First, find out what kind of paint that you intend to use; acrylic, alkyd enamel, etc.  Look beyond the brand name to get a technical description of the paint.  These paints can be applied to bare wood, but several coats with sanding between will be required to build up a decent finish.  If the poor quality of the kit supplied wood requires some sort of “pore filler” make sure that it is compatible with the paint that you intend to use.

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Tung oil is a component of quality varnishes, together with thinners and driers, but is not much good by itself. In its raw form, it takes quite a long time to "dry" and may not be compatible with other coatings. 

 

I don't want to sound rude, but your questions betray that you lack experience with the basic concepts of finish coating, be it paint or varnish.  I urge you to search in YouTube for videos on fine furniture finishing and painting and familiarize yourself with the basic principles. After you have done so, test and practice on scrap wood before applying anything to your model. A test should always be made on the same wood species and grain orientation as your model before you apply that finish to the model. Lots of things can go wrong, even when you are experienced, especially with today's synthetic coatings. This practice can save you a lot of grief. 

 

Check these out for starters: https://www.youtube.com/results?search_query=how+to+fill+wood+grain+for+a+fine+finish

 

If it is an open grain surface that you intend to paint, you should build up several coats of sanding basecoat until the pores are filled and then sand the entire hull down to 320 grit or so until it is smooth as a baby's bottom. Tack well and then apply your finish coats.

Edited by Bob Cleek
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Thanks Bob, 

 

Not rude at all, I need all the help I can get. 

 

I have done the deck and decided to use the Tung Oil after checking the results on a test piece. 

 

I am happy with the results, just need to rub it down and apply the final coat. 

 

I plan on copper plating the hull, however from what you chaps have said I should avoid using the Tung Oil prior to painting so I will need to get a sand sealer for the hull prior to painting, this will give a better surface for the paint?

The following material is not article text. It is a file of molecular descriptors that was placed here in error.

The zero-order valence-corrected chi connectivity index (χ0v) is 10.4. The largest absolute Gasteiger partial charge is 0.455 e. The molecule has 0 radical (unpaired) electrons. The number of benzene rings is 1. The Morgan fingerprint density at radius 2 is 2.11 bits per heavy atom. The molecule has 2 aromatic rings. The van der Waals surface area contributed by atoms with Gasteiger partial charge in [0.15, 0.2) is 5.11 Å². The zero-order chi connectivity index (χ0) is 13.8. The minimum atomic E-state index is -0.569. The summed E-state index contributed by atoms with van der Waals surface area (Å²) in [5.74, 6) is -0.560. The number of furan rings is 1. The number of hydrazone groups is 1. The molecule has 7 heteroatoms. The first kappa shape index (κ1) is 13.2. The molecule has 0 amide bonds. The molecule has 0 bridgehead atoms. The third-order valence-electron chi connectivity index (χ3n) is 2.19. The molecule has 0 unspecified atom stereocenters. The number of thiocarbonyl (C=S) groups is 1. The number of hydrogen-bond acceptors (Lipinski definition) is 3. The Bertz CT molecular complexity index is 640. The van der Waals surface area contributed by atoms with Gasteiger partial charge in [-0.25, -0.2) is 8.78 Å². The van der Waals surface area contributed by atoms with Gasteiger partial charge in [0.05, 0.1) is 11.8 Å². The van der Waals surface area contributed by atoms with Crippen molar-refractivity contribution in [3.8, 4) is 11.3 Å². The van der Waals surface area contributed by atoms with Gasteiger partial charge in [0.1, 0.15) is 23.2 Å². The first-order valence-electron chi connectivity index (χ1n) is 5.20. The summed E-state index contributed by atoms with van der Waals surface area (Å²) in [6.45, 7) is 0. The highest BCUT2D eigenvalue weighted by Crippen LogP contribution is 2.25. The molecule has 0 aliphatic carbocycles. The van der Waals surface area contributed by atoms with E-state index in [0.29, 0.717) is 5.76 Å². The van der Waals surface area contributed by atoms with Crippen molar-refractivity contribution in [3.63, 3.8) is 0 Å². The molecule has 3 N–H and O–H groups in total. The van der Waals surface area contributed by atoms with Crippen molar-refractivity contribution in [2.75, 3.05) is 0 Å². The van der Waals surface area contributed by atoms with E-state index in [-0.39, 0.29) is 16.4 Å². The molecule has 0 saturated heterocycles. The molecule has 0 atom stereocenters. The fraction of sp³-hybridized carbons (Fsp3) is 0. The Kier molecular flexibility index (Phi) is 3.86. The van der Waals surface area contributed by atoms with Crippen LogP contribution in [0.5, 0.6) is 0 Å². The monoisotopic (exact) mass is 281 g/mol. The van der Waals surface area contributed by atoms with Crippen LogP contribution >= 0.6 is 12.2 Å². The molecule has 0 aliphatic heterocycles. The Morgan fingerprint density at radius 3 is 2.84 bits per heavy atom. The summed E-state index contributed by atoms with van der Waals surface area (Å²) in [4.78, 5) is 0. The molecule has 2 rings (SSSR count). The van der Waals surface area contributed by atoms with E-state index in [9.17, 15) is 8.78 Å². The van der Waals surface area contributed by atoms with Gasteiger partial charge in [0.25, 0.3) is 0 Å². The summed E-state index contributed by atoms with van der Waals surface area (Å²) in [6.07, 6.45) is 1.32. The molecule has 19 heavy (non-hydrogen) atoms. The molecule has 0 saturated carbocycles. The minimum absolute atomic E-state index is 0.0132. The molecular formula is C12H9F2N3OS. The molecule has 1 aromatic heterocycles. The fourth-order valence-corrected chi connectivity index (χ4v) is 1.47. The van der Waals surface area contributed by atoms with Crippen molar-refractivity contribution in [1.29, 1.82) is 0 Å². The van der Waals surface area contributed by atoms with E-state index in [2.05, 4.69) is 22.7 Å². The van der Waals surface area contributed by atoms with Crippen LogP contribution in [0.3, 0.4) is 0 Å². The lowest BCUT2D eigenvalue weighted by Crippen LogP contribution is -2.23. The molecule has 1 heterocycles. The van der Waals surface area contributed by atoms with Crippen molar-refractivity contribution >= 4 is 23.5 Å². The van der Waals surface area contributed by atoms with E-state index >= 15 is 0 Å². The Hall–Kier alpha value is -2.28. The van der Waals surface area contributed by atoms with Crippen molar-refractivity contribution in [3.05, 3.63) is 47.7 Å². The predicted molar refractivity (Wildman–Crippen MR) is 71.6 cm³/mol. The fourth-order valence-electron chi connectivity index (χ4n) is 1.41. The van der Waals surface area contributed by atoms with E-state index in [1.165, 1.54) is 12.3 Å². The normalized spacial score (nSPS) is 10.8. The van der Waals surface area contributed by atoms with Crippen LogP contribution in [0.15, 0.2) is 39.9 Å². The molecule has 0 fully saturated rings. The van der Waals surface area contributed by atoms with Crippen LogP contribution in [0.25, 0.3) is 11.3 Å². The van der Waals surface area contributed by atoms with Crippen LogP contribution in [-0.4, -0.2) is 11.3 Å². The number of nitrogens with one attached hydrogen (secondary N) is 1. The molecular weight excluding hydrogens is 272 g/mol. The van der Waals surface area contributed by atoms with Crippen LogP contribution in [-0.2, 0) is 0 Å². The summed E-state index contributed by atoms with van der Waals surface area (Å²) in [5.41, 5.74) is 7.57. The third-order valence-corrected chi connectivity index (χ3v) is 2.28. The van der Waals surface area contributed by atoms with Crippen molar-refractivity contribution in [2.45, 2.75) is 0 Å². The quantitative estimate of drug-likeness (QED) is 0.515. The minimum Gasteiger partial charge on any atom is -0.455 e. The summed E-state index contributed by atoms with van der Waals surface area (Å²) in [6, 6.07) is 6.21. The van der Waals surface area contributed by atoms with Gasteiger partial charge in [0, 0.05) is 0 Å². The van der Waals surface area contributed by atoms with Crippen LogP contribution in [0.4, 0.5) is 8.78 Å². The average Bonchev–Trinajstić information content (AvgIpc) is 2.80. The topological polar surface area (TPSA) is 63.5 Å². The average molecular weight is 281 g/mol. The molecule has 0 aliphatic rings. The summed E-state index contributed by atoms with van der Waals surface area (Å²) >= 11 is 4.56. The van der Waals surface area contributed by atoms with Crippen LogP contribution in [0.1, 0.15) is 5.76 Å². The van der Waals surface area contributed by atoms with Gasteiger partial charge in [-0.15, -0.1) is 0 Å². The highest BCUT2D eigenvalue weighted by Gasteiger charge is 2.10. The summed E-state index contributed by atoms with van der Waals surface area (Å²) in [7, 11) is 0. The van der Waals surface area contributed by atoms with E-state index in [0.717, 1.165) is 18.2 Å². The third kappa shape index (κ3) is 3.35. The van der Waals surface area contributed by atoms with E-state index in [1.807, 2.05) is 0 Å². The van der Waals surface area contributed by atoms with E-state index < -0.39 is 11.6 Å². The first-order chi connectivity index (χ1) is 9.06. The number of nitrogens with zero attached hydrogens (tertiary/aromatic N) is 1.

DSC_0225.JPG

Edited by Krupi
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There is an old painters' rule: fat over lean. This means that you can apply oil-based paints (enamels, artists' oils, and the likes) over say nitrocellulose based primers/sanding sealers, gesso, acrylics, water colours and the likes. But not the other way around. This acrylics will not stick to any surface treated with oils. Not even sanding may help.

 

Similarly, most cements and glues do not stick very well or at all to surfaces treated with oils. The 'sticking' of glue usually is either one of the following processes or a combination of both:

 

- a physico-chemical interaction between polar surfaces (I am not doing a tutorial on chemistry here now, but it may be sufficient to say that oils results in non-polar surfaces - that's the effect of water forming droplets on a greasy surface); many contact cements and in particular also CA work like this.

 

- a mechanical interlinking with the aid of the physical presence of a 'cement' that keys into the opposing surfaces; white glue typically does this.

 

The reason that you can say cement copper plates to a wooden hull is that there is this physico-chemical interaction between the cement and the copper on side and the cement keying into the wood on the other side. If you make the wood oily, the cement doesn't have chance to hold onto the wood.

 

Not sure, why 'tung oil' and similar 'hardening' plant-based oils (lineseed oil is a traditional European variant) have become so popular among many ship-modellers. It can create a lot of problems further down the road, when you need to make alterations etc. before the oil has fully polymerised, which can take months or years.